2801 and reflection

Discussion in 'The Development Lab' started by charleskerr, May 17, 2012.

  1. charleskerr

    charleskerr New Elf

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    1st, from the data sheet:

    The Connection and Driving of Cascading Operation
    The transmit the data over long distance by cascading, the WS2801 integrates push-pull output stage with strong driving capability which enables the data and clock can be transmitted up to 6 meters at 2MHz clock frequency.
    To prevent the reflection, it is necessary to connect a 50Ω resistor at the data input or output port for impedance match.


    Now my questions:
    1. On my pixel controller, does this mean I should have a 50 ohm resistor from data to ground and from clock to ground to match up when I connect to the controller strings.
    2. If I am building my own strings, on each smart pixel, on my output, I should add a 50 ohm resistor on the clock and data lines to ground.

    Have I understood that correctly?
     
  2. David_AVD

    David_AVD Good news, everyone!

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    I don't believe any of the commercial WS2801 pixel strings or modules include the 50R resistors mentioned in the data sheet.
     
  3. Timon

    Timon Apprentice Elf

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    I'd say that this only comes into play for long lines. It may be a good idea to add them if the distance from the controller to the string is long or when you have a large gap between two sections of a string. This is easily tested with a scope.
     
  4. OP
    OP
    charleskerr

    charleskerr New Elf

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    Yea, I noticed that commercial strings don't have them. However, I am making my own strings, so I could add them to the boards I am making for the pixels.


    In addition, I am trying to determine if my controller needs them as well.




    So based on the the spec sheet, what do people think.
     
  5. Skunberg

    Skunberg Full Time Elf

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    It seems from what I've read in this hobby about pixels almost nobody uses termination. The few than do are on long runs acting abnormal. The 50 ohm resistor is the first detail I've seen of termination other than putting it at the end of the run to prevent reflection. Hopefully we'll get some data from someone that has needed to use them.
     
  6. OP
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    charleskerr

    charleskerr New Elf

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    Let me re ask the question differently. Based on the data sheet, is it saying that every Data in on the 2801 should have a 50 ohm resistor to ground on it?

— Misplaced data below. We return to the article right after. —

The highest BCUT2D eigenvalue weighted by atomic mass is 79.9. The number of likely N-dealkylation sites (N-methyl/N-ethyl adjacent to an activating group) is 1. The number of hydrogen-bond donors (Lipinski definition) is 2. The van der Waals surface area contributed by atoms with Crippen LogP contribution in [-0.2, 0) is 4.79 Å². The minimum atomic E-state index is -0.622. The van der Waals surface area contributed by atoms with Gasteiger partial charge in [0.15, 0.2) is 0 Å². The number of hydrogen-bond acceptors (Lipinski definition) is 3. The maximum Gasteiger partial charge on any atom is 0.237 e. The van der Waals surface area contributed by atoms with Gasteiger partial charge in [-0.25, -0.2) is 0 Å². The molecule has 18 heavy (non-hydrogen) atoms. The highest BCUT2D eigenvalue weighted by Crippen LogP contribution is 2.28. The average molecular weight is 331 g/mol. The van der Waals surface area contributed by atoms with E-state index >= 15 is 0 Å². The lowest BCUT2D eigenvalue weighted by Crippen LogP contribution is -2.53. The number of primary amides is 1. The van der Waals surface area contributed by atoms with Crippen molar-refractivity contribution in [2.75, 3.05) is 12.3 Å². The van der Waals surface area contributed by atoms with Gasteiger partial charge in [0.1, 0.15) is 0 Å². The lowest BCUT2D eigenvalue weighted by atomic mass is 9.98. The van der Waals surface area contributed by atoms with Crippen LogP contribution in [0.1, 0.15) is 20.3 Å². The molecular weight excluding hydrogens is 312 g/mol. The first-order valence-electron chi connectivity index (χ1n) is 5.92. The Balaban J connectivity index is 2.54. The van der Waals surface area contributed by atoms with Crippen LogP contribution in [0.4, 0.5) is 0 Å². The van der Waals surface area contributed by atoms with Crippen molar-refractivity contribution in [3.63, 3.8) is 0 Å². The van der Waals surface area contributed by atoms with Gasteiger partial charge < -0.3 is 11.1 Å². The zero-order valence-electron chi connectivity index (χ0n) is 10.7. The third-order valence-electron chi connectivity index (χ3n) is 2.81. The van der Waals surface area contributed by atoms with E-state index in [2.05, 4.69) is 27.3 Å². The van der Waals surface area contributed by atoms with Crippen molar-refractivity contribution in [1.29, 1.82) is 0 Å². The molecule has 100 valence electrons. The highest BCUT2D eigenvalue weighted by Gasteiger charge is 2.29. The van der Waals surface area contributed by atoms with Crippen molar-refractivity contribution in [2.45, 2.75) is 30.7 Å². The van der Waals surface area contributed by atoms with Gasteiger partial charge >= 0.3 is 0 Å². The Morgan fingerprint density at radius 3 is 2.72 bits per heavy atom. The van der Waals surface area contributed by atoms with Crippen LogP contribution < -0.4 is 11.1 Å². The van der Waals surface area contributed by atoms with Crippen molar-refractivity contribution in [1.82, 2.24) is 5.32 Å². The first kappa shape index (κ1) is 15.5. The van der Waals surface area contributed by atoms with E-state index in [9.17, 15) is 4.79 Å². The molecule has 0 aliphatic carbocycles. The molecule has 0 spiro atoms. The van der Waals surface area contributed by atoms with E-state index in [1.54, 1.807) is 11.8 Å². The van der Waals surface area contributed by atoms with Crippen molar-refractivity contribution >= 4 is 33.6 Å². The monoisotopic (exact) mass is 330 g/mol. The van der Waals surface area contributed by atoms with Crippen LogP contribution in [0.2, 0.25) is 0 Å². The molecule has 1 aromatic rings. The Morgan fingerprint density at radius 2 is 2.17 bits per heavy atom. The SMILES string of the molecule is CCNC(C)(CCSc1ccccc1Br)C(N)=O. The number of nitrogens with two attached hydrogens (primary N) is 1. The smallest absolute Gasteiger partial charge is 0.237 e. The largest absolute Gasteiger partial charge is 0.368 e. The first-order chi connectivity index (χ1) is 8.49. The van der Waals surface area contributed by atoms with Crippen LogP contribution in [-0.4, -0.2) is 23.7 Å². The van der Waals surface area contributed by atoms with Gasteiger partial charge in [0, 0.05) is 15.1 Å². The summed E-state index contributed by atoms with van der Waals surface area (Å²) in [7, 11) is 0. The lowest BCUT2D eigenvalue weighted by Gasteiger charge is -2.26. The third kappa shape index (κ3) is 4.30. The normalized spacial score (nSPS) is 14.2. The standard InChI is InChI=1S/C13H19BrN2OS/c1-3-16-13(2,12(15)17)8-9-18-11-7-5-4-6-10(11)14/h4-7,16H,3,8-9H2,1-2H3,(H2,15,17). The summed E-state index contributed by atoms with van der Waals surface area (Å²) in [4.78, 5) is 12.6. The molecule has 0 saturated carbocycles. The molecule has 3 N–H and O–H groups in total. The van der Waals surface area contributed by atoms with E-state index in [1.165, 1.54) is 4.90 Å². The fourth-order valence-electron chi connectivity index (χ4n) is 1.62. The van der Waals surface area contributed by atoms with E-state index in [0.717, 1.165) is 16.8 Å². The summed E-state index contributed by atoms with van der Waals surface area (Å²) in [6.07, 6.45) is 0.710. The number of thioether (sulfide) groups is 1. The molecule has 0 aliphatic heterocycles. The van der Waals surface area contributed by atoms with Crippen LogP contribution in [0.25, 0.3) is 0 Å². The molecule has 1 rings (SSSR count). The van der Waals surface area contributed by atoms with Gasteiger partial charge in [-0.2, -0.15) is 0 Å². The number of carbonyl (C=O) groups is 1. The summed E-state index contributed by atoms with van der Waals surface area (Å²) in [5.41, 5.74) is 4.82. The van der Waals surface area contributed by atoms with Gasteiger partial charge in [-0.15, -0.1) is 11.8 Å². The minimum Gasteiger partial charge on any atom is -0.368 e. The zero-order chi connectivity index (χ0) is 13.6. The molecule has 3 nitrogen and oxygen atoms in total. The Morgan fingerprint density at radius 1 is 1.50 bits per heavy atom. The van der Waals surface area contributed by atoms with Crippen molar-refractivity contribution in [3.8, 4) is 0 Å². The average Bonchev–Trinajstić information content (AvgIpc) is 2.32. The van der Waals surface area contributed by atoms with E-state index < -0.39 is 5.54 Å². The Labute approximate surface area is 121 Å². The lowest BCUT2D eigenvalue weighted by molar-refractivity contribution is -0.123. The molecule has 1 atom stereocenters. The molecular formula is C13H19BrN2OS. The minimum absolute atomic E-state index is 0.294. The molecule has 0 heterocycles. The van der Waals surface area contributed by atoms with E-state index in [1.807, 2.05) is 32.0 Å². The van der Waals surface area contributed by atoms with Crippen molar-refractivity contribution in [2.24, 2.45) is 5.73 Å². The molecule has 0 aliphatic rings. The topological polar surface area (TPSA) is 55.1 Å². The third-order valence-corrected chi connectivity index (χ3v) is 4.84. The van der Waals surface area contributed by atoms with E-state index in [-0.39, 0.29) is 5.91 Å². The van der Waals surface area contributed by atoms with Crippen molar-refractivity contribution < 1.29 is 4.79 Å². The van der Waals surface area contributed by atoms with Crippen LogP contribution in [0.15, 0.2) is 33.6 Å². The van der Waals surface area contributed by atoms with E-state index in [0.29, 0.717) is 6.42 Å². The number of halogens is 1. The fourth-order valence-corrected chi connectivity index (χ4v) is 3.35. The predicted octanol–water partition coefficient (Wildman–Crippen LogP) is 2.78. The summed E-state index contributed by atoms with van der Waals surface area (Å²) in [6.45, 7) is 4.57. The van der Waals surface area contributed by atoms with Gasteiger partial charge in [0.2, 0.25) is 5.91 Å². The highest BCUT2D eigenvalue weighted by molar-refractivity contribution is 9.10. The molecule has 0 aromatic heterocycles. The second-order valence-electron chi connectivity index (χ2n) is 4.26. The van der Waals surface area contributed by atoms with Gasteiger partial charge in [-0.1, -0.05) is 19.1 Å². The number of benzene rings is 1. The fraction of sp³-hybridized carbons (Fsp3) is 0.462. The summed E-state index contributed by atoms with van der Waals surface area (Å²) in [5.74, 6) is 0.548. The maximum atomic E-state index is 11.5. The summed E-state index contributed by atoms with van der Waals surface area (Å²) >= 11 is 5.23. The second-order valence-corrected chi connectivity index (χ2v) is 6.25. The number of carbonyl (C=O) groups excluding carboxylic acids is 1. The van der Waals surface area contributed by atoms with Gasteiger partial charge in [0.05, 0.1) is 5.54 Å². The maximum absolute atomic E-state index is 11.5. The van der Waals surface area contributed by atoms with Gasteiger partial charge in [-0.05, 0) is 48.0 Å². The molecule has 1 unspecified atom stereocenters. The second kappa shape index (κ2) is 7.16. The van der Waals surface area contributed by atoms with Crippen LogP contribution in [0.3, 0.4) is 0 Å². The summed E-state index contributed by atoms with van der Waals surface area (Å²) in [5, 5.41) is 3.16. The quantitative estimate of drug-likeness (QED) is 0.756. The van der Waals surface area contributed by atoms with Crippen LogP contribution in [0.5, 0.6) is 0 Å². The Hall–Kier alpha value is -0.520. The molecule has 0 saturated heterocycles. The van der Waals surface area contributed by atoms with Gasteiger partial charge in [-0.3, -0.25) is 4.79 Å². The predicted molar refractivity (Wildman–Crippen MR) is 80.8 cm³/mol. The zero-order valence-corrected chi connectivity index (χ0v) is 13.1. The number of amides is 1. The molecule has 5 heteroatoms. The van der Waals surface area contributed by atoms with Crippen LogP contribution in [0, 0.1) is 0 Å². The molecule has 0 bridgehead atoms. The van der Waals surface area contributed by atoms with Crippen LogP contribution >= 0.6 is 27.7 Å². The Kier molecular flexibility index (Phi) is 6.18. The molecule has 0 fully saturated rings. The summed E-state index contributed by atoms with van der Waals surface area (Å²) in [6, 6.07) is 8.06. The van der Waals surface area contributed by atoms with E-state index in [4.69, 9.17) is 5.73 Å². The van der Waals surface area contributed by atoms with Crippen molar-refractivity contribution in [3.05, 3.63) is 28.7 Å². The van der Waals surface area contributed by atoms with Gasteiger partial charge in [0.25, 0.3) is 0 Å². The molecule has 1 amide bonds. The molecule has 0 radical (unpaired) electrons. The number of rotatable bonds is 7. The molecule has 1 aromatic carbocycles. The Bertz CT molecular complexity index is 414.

Should the last pixel in the string have a 50 ohm resistor on data out?


    Also, should my controller that feed this string, have a 50 ohm resistor to ground on the data going to the string?




    Based on the data sheet, should anything be on the clock line?
     
  7. AAH

    AAH I love blinky lights :) Community Project Designer

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    My thoughts are that as the pixels are typically 4" apart and each of them retransmit then it should really only be the 1st pixel that needs terminating. As i've never touched a pixel or looked at the 2801 data sheet I can't say for certain though. In a week or 2 I will start enjoying playing with 2801 pixels but until then I'm a complete novice.
     
  8. lithgowlights

    lithgowlights Senior Elf

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    Actually some of the higher quality ones do indeed include the 50 ohm resistor on the pixel themselves, as if it is in the spec sheet then it is there for a reason.

    Having said that in practice for our hobby the requirement is probably overkill as the pixels are close, in relatively low EMI areas, and not as critical as some used in commercial situations.
     
  9. OP
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    charleskerr

    charleskerr New Elf

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    So on the ones that do have them (per your reference), where are they? On the data lines on input, or output?


    Are there any on the clock line?


    I assume they are 50 ohm to ground.
     
  10. TimW

    TimW Full Time Elf

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    Hi Charles
    I doubt they are 50 ohms to ground. More likely 50ohms in series with the signal.
    Think of the resistor as dissipating the reflected energy (it has to go somewhere!)
    (I expect the cumulative current effect of all those 50ohm resistors to ground might not be good as well!)
    There has been a lot of discussion on terminating resistors into pixels from the controller ... so it has been an issue before.
    If you have them on the data line, I would imagine the clock lines are electrically very similar!
     

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